by Fred Cornforth | 21 February 2020 |
God must be a Kansas City Chiefs fan—which will surely disappoint my San Francisco 49ers fan wife. Just listen to how many players give God the credit for touchdowns and games won on miraculous plays. Athletes receiving on-field glory clearly want to give the credit to someone else when they do their post-game televised interviews—even going so far as to say God brought them to a specific team or city at just the right time.
This way of thinking is found among us ordinary people, too, where giving God credit for finding a home, getting a good job, even doing well financially, is something that God has done for us, outside of our control, and about which we are truly humble. When we give him the credit, it’s perceived as spiritual.
Many hold this kind of faith, and like a rabbit’s foot, they slip it in their pockets and go out into the world expecting good stuff to happen because as believers we are favored, blessed. Or, in my favorite version of this twisted theology, that God has been faithful to those who’ve been faithful to him.
Two families apply for a rental, and the family that succeeds gives God the credit for “blessing them with a place meant for them.” The other applicant, a single mom, has to live in her car with her kids, clutching to what’s left of faith and wondering why God passed over them as temperatures drop and she’s left in the spiritual cold.
The car a family happened upon that was such a great deal, Praise God he’s kept his promises to look out for his children! The person who had to sell it didn’t have health insurance and had crushing bills to pay.
“Praise God for my doctor, who saved my life with a successful quadruple bypass surgery,” while a Laotian rice farmer dies from skin cancer because in the village he lives in there was no one who could diagnose it, so he now leaves five kids behind.
Giving God credit for things has an insidious underbelly, doesn’t it? This cognitive dissonance is common in developed Christian nations, even expressed in ideas like nationalism. It’s also common, though, to other, less privileged countries—where it grossly fails, and fails miserably.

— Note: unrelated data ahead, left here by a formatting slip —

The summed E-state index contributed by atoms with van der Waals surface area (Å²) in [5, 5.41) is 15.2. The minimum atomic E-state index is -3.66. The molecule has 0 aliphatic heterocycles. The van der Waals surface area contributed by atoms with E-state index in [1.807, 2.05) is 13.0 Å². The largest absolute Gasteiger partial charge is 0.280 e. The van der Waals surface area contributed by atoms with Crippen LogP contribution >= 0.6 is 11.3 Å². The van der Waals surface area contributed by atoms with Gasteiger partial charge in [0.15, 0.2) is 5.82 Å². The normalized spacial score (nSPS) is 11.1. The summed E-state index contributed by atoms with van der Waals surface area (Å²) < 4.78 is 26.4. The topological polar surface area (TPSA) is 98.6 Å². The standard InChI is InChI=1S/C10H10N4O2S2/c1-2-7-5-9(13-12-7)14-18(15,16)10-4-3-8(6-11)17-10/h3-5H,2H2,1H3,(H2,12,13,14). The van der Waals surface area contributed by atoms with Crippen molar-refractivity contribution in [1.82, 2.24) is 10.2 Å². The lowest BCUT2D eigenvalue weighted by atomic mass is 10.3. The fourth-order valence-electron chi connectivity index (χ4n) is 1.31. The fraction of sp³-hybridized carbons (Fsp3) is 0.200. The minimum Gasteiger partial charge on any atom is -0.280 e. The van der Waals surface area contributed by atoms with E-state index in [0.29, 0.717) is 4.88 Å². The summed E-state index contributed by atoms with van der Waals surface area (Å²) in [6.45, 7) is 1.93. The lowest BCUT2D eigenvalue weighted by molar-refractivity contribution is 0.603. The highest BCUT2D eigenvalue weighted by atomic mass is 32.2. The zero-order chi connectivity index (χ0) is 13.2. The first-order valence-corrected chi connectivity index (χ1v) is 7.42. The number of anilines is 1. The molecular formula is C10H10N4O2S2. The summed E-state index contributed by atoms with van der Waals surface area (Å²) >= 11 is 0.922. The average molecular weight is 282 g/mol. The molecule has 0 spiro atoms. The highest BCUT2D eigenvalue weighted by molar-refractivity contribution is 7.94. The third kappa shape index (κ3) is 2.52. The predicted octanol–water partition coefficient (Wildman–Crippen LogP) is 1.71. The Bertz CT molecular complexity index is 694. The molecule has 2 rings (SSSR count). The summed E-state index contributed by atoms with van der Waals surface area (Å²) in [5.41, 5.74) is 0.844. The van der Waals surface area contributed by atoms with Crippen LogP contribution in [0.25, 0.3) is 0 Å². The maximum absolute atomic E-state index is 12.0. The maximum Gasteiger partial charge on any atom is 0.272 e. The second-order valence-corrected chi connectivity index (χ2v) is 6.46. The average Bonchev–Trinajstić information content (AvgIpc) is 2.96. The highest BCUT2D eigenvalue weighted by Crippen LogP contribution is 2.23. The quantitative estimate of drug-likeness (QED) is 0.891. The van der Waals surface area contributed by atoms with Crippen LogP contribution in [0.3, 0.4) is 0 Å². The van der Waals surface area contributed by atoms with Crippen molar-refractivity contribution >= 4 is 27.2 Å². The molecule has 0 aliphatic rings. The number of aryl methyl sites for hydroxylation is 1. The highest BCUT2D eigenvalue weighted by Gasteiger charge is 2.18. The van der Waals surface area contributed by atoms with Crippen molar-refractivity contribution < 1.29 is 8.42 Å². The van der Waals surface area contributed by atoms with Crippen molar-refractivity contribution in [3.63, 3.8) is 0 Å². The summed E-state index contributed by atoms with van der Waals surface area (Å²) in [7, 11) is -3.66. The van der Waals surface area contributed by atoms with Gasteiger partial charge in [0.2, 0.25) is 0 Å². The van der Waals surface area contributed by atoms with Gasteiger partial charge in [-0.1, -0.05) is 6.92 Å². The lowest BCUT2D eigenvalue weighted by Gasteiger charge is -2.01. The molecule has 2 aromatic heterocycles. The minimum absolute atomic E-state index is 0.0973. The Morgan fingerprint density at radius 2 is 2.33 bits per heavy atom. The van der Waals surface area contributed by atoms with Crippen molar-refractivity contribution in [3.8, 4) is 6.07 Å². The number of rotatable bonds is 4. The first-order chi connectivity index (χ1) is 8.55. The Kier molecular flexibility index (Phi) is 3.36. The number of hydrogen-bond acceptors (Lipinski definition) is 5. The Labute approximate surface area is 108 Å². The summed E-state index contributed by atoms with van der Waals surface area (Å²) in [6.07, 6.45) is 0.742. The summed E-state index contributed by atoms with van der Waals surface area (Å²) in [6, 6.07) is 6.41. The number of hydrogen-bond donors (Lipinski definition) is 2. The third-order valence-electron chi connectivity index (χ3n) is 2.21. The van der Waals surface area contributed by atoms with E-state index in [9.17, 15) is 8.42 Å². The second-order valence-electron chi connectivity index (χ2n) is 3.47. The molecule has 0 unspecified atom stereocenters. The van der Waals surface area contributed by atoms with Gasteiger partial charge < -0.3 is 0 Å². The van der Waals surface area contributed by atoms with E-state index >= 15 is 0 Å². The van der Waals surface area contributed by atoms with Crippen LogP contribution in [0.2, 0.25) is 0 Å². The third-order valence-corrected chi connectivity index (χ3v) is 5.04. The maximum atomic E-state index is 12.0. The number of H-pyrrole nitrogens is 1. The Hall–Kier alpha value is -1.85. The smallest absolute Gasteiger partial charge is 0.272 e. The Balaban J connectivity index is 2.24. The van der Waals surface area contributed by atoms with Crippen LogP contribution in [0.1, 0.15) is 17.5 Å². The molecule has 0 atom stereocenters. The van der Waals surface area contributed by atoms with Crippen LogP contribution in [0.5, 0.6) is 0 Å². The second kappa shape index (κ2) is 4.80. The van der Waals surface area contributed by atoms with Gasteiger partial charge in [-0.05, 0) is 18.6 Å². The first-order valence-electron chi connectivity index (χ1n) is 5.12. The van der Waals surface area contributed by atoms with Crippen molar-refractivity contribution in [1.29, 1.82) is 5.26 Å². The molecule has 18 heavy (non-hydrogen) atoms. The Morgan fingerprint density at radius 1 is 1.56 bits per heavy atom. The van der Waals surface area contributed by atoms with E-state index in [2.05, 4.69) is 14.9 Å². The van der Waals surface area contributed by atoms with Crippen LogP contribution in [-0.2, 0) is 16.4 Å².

But often we only have to look to our next-door neighbor to see its failings.
I’ve had a bit of success in my life. I was born in the USA (queue Bruce Springsteen), from humble economic beginnings, even paying for my own schooling with the help of government loans.
But I’ve also cultivated critical thinking and diligently sought to understand before forming opinions. I recoil when others say God has blessed me, because, really, I’m no better than anyone else, even on my best days. Why would a fair and loving God bless me more than others? My station in life certainly isn’t because I’m more faithful than others. My success isn’t because I carried my faith around in my pocket, and thus God was good to me.
I can say, though, that I am where I am because of the goodness and kindness of others. Also, some luck: I just happen to have been in the right places at the right time. Yes, I worked hard, kept my word, did what I could, but I can’t take credit for that, and I can’t give God credit for that either. The reality is, there are people in Somalia or Laos, given the same conditions I’ve lived in, who would have achieved the success I have.
To go a step farther: for me to say that God has blessed me turns my stomach sour, and to hear others say something like, “Well, God has given you much, Fred, because He can trust you with wealth” doesn’t fly with me either.
Some of the most evil people I’ve met have tons of money. One of them is part owner of a sex resort in Southeast Asia. It has 200 to 300 kids for the 8 wealthy perverts who indulge themselves at the terrible cost of young souls. How about an orphanage instead? In this busted up, sin-fissured world we live in, the rain falls on the just and unjust, the sun shines on the evil people as much as it shines on the good ones (Matt. 5:45).
The Unlucky Rabbit
I can carry my faith with me wherever I go, but I can’t take credit for anything I have. It just is what it is, and the sun shines on me and the resort owner, equally. To say more than that reveals so many theological issues that only white privilege can ignore it. It repulses me.
Last weekend, I took my 8-year-old grandson to the largest flea market in Boise. We spent two hours weaving through all the different items for sale. The bright blue, purple, and red luck-bearing objects caught his eye, as did the vendor’s encouragement: “You’ll be all sorts of lucky if you buy one of those rabbit’s feet—that’s what they are for. Good things will happen to you.”
It wasn’t very lucky for the rabbit, I thought to myself.
In our privileged world, it’s time to take our imperfect, superstitious-like faith from our pockets, let our beliefs about being good, kind and loving get into our hearts, let the rabbit go feet intact, and do what we can to make this world a better place.
If you do that, your neighbor will feel pretty lucky to know you.
Fred Cornforth resides in Boise, Idaho, with his wife, Jill, and is founder and CEO of CDI, a nation-wide multifamily apartment community developer. He is the author of several books, a former pastor and active member of the Cloverdale Adventist church in Boise. They have four young adult children.